New York City Mayor Bill de Blasio to skip St. Patrick's Day Parade over gay rights

New York City Mayor Bill DeBlasio attends a press conference on January 30, 2014, in Brooklyn, New York City. 
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NEW YORK - New York City Mayor Bill de Blasio says he won’t be marching in the city’s St. Patrick’s Day parade.

De Blasio says he won’t partake in the parade along Fifth Avenue because of organizers’ refusal to allow participants to carry gay-pride signs.

“I will be participating in a number of other events to honor the Irish heritage of this city and the contributions of Irish-Americans, but I simply disagree with the organizers of that parade in their exclusion of some individuals in this city,” he said, according CBS New York.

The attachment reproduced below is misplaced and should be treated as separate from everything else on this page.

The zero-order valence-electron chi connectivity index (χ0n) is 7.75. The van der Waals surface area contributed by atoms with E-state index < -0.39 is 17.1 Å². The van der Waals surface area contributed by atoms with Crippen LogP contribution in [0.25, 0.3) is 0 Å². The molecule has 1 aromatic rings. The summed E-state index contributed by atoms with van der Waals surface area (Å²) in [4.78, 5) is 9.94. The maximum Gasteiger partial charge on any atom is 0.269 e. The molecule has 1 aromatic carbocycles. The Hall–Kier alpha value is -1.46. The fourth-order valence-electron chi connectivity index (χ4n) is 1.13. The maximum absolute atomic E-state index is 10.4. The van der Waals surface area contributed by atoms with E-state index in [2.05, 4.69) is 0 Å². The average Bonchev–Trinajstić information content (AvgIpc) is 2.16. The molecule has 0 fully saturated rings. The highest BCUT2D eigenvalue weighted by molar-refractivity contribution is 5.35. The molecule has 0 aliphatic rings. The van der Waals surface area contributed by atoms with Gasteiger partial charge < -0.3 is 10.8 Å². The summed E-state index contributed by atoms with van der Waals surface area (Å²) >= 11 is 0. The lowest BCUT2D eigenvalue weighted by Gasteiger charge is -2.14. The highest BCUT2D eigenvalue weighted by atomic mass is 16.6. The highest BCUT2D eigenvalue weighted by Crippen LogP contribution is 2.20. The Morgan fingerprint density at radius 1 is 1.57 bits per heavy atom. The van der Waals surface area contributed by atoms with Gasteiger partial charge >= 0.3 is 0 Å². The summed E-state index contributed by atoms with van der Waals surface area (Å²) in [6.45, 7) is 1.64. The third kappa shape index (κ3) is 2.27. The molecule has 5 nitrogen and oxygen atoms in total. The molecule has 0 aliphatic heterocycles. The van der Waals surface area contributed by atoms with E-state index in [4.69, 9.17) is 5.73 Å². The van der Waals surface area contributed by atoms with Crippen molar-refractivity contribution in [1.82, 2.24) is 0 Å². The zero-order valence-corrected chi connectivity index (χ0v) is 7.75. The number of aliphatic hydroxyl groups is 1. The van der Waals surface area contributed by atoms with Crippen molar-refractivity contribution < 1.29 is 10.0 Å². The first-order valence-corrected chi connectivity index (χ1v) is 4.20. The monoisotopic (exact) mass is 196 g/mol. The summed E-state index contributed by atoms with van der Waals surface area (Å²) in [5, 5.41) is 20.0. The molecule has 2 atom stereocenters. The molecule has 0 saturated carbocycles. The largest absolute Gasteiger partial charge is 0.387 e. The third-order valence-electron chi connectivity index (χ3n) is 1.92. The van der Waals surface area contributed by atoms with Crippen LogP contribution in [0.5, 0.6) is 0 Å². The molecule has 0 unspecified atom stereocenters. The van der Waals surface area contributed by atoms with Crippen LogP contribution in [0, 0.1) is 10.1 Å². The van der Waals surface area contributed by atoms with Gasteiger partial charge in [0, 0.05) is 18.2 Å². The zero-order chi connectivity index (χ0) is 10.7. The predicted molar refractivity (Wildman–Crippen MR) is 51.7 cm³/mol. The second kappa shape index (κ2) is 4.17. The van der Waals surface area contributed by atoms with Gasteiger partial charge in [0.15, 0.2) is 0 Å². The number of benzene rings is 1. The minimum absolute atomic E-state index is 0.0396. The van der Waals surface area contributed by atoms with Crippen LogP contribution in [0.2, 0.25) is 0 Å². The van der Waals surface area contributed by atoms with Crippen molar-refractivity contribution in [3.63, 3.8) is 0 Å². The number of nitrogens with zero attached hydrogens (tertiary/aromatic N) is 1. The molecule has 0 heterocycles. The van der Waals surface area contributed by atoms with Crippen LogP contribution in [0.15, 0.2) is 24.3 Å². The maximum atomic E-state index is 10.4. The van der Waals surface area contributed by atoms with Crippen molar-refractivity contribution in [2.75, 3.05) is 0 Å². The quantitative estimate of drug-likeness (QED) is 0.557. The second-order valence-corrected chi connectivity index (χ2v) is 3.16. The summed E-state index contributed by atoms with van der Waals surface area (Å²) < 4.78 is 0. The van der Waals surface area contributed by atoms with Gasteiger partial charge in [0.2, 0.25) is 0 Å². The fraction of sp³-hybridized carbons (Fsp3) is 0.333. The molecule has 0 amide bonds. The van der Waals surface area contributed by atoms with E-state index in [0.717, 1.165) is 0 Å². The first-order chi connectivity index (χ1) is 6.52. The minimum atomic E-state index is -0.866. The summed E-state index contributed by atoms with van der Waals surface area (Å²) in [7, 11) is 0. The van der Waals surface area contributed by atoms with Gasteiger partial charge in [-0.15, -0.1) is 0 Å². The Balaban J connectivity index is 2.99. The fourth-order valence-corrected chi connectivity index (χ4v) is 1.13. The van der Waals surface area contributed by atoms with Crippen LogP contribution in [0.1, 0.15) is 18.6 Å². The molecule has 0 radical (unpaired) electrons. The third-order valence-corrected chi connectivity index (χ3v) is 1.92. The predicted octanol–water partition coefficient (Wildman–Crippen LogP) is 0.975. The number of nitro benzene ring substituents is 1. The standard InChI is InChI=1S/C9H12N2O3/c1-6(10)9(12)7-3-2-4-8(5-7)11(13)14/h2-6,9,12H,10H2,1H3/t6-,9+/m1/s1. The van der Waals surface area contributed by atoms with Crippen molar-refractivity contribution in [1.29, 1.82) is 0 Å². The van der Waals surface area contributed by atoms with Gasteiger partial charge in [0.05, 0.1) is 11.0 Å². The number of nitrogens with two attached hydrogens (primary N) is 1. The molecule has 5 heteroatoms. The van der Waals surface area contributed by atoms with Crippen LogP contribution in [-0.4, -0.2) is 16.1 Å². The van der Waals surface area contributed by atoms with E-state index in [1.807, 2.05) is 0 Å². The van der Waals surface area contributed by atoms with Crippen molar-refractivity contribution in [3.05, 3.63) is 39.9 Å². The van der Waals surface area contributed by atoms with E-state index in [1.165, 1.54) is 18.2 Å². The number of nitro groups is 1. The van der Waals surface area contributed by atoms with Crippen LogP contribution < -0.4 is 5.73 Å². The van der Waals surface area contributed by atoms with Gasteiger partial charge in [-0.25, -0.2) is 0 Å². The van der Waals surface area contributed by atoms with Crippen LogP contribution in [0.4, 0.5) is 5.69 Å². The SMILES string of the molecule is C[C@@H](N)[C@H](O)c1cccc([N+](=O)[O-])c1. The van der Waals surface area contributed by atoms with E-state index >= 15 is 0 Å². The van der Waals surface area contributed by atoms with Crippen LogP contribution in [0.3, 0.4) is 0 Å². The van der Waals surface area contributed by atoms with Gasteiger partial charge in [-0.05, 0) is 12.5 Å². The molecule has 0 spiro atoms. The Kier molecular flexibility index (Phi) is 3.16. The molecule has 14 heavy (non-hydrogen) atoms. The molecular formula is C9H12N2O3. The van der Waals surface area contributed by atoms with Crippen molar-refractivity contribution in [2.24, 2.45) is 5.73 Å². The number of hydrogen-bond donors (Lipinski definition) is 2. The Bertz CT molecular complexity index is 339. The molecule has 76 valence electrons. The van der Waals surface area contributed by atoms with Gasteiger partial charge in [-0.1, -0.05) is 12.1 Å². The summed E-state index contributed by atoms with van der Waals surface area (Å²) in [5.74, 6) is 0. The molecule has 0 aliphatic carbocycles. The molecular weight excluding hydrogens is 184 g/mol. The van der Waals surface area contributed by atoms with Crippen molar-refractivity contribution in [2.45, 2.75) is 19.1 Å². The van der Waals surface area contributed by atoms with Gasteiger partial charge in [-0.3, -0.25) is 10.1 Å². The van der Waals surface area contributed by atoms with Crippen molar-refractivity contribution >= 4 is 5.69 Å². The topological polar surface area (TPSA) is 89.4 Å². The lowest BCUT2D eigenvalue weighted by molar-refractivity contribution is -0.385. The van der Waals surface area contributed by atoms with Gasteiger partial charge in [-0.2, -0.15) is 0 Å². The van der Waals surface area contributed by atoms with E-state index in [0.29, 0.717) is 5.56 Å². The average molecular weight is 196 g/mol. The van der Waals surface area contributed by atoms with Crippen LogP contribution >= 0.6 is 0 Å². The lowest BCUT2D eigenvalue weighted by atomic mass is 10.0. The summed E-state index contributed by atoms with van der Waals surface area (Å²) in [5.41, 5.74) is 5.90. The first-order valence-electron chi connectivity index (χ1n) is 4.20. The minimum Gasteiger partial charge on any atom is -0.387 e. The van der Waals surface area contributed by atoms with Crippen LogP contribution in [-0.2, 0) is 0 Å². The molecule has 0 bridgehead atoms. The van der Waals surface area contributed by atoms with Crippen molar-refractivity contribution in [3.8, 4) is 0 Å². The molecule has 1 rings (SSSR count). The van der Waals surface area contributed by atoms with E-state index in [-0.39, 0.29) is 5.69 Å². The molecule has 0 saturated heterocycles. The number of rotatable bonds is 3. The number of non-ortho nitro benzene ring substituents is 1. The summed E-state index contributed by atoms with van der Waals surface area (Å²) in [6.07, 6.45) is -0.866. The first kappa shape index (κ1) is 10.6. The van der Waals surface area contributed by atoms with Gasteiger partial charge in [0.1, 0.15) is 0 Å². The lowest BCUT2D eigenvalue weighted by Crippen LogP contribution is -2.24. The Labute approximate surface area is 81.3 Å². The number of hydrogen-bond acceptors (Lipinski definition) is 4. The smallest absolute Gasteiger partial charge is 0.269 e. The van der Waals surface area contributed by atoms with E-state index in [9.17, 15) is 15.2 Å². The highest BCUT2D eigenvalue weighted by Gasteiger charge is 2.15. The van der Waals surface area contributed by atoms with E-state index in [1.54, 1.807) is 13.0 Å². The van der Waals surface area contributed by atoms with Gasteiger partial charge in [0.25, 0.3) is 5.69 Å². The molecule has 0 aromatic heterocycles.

Former mayor Michael Bloomberg always marched. De Blasio also did not march while public advocate.

Its organizers say gay people are welcome to march, but they say signs celebrating being gay would detract from the parade’s focus on honoring Irish heritage.

The mayor says he won’t heed activists’ call to ban city workers from marching while wearing their uniforms.

“I respect the right of our city workers to march in uniform, period,” de Blasio said.

The parade is a tradition that predates the city itself. Organizers predict more than 1 million people will attend on March 17.